For all businesses and also some non-business organisations in Poland now, there is a new obligation, namely to identify the real ultimate beneficial owners (“UBO”s) onto a central public register. In Polish this is called Centralny Rejestr Beneficjentów Rzeczywistych which is easy for them to say, but not so easy for us, so the form CRBR is an acceptable abbreviation. Literally this means “Central Register of Real Beneficiaries” but we would normally say “Beneficial Owners” or “Ultimate Beneficial Owners” or just UBOs which is like a UFO, but more “boring” than “flying”, unless of course you own something quite valuable, in which case it is not boring at all.
This was all enacted last year with an initial deadline of 13th May 2020 which has now, because of the pandemic, been set back to 13th July 2020, and may well need to be set back further, however at the time of writing the deadline is STILL 13th July 2020, which is a Monday.
The initiative became law by way of enacting an EU Directive on combatting money laundering which goes right back to 2015. This however is a text-book example if you need one, for how the international standard or law in organisations like the EU (not only the EU, but here it has tended to show up the most) is set and then member states have a degree of leeway in how they then put this into local law. There is usually a minimalist approach, but Poland somehow usually manages to show that it is well ahead of the curve by enacting something which is at the top end of how rigorous and bureaucratic it can be, with major penalties, with no real guidance as to how those penalties would be scaled and assessed, without making even logical exceptions (for instance, if the details already published in the KRS – Polish Companies House equivalent – are already public, up-to-date and accurate as a reflection of UBO the you’re exempt, but no, they didn’t do that. And they didn’t exempt even quoted companies which even Russia did when they enacted a version of UBO law which was seen as pretty strict back in 2015).
So this is a great example of how the Polish authorities ride roughshod over business people in order to flex the muscles of the public sector and the state over the private sector muggins who pay for them to do it. They know full well that the business world, which remains in fear and thrall as in the days of yore, will do as they are told, and so they don’t worry too much. There is a computer interface, you have to use that, and you must use your company representative who is entitled to represent you as per the KRS (at which point you say, well if you do look in the KRS then you know that the UBOs are there already, but the answer is “we know what is on the KRS but we don’t know if these are not just nominees, and anyway it was the EU who told us to do this so just do it”).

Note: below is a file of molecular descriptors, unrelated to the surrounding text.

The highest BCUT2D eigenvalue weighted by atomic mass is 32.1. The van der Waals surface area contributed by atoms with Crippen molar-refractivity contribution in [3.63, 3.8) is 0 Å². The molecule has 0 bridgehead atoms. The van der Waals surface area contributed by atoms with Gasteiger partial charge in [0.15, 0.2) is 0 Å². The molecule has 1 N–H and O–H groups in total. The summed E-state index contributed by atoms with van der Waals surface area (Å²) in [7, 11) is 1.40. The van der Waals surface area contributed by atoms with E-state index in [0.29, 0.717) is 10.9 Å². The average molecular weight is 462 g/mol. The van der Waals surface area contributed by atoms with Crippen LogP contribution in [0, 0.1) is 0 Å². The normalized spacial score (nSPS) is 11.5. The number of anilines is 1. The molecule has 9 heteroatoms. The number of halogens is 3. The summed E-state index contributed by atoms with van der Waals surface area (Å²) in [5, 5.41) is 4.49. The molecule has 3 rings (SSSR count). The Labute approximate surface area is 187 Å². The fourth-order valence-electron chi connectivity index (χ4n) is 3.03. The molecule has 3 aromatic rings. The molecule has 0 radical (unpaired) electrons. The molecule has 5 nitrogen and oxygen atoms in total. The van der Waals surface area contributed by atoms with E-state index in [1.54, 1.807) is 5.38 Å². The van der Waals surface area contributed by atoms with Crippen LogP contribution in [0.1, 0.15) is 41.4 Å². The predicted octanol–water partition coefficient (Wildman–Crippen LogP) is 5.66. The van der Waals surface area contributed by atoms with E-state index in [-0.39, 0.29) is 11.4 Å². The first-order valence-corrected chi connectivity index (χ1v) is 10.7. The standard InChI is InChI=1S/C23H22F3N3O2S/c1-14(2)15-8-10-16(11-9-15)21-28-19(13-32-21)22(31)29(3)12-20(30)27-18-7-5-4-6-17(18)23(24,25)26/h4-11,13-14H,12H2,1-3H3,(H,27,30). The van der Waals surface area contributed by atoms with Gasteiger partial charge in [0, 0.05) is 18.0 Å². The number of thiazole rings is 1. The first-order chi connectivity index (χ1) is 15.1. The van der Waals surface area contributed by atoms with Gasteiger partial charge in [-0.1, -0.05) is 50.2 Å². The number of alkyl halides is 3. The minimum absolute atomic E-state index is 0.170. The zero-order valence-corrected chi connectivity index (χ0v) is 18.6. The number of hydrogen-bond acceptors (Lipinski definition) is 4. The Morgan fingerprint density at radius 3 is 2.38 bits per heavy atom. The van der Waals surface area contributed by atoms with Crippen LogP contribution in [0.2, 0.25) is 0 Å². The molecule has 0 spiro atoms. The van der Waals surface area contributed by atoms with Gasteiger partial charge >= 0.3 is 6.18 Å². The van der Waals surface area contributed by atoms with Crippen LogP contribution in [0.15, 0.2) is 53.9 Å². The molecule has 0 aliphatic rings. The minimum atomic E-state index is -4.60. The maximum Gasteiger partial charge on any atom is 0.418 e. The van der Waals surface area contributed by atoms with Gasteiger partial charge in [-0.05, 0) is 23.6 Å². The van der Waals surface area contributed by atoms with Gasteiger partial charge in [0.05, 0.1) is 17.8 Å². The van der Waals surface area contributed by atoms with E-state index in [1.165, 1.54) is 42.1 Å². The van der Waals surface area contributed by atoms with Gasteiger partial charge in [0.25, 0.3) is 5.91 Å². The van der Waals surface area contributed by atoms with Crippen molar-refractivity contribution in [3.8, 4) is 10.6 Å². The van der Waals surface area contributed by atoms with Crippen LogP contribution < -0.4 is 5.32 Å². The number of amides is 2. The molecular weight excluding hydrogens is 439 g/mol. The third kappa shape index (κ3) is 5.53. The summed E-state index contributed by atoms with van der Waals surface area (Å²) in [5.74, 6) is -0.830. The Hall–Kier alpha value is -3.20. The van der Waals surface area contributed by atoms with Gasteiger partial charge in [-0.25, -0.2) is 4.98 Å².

The matter will be a minor chore for the majority of Polish businesses, but not even all of them. The problem they may have is the interface and the fact that when it comes to signing you need and electronic signature in the form of an ePUAP or a qualified signature, and even though official representatives of Companies are supposed to have these already, in fact they have not all done so, and those who have done so are still not very fluent in their use as they need to use them maybe once or twice a year, so this becomes a bit like expecting someone who goes to Church at Passover and Yom Kippur for weddings and funerals only, say the Nicene Creed and the First Surah from memory and in the original languages when very few people even speak Nicene these days.
Then you get people like us auditors who are using these things most weeks now, but we cannot just go in and do it for you, because it’s: a) not allowed and b) rendered impossible anyway by the very nature of electronic signing. Now imagine how more complex this is going to be for a foreign business especially if the Board are all non-Polish speakers and there is no Polish-speaking general proxy on the KRS or nobody on the KRS who can represent the company has an official electronic signature. Moreover the file has to be in a specific XML format, you cannot just hand in paper or even a pdf. The rules about what constitutes beneficial interest and how you measure it for various business cases are in a series of FAQs which are untranslated or badly translated.